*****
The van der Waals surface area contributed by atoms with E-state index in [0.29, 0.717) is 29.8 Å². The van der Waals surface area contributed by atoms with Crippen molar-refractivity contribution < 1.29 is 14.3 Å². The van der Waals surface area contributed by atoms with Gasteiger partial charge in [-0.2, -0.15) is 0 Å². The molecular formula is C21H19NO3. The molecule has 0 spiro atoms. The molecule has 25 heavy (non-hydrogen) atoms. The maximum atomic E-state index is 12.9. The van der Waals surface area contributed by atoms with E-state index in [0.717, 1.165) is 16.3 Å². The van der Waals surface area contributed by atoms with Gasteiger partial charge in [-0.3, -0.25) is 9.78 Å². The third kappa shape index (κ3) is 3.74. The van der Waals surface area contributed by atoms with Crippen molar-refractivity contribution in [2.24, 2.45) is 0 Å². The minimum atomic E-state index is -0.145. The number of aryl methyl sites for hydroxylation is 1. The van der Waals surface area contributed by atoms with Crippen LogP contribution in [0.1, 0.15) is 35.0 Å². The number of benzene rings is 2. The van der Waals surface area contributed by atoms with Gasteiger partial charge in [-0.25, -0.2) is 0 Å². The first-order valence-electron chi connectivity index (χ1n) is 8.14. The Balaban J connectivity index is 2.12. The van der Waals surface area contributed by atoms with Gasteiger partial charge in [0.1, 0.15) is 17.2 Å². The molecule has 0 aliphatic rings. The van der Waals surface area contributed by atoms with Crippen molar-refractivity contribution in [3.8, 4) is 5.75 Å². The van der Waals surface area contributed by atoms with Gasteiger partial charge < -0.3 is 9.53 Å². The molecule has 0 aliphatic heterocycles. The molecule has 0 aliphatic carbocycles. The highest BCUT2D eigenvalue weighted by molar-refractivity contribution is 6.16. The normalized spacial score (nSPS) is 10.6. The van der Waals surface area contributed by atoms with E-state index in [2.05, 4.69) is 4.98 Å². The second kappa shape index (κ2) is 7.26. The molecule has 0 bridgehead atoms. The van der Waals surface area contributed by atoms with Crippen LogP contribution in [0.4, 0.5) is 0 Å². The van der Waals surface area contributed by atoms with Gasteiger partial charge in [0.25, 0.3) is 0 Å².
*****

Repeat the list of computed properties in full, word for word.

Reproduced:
The van der Waals surface area contributed by atoms with E-state index in [0.29, 0.717) is 29.8 Å². The van der Waals surface area contributed by atoms with Crippen molar-refractivity contribution < 1.29 is 14.3 Å². The van der Waals surface area contributed by atoms with Gasteiger partial charge in [-0.2, -0.15) is 0 Å². The molecular formula is C21H19NO3. The molecule has 0 spiro atoms. The molecule has 25 heavy (non-hydrogen) atoms. The maximum atomic E-state index is 12.9. The van der Waals surface area contributed by atoms with E-state index in [0.717, 1.165) is 16.3 Å². The van der Waals surface area contributed by atoms with Gasteiger partial charge in [-0.3, -0.25) is 9.78 Å². The third kappa shape index (κ3) is 3.74. The van der Waals surface area contributed by atoms with Crippen molar-refractivity contribution in [2.24, 2.45) is 0 Å². The minimum atomic E-state index is -0.145. The number of aryl methyl sites for hydroxylation is 1. The van der Waals surface area contributed by atoms with Crippen LogP contribution in [0.1, 0.15) is 35.0 Å². The number of benzene rings is 2. The van der Waals surface area contributed by atoms with Gasteiger partial charge in [-0.25, -0.2) is 0 Å². The first-order valence-electron chi connectivity index (χ1n) is 8.14. The Balaban J connectivity index is 2.12. The van der Waals surface area contributed by atoms with Gasteiger partial charge in [0.1, 0.15) is 17.2 Å². The molecule has 0 aliphatic rings. The van der Waals surface area contributed by atoms with Crippen molar-refractivity contribution in [3.8, 4) is 5.75 Å². The van der Waals surface area contributed by atoms with Gasteiger partial charge < -0.3 is 9.53 Å². The molecule has 0 aliphatic heterocycles. The molecule has 0 aliphatic carbocycles. The highest BCUT2D eigenvalue weighted by molar-refractivity contribution is 6.16. The normalized spacial score (nSPS) is 10.6. The van der Waals surface area contributed by atoms with E-state index in [2.05, 4.69) is 4.98 Å². The second kappa shape index (κ2) is 7.26. The molecule has 0 bridgehead atoms. The van der Waals surface area contributed by atoms with Crippen LogP contribution in [0.4, 0.5) is 0 Å². The van der Waals surface area contributed by atoms with Gasteiger partial charge in [0.25, 0.3) is 0 Å².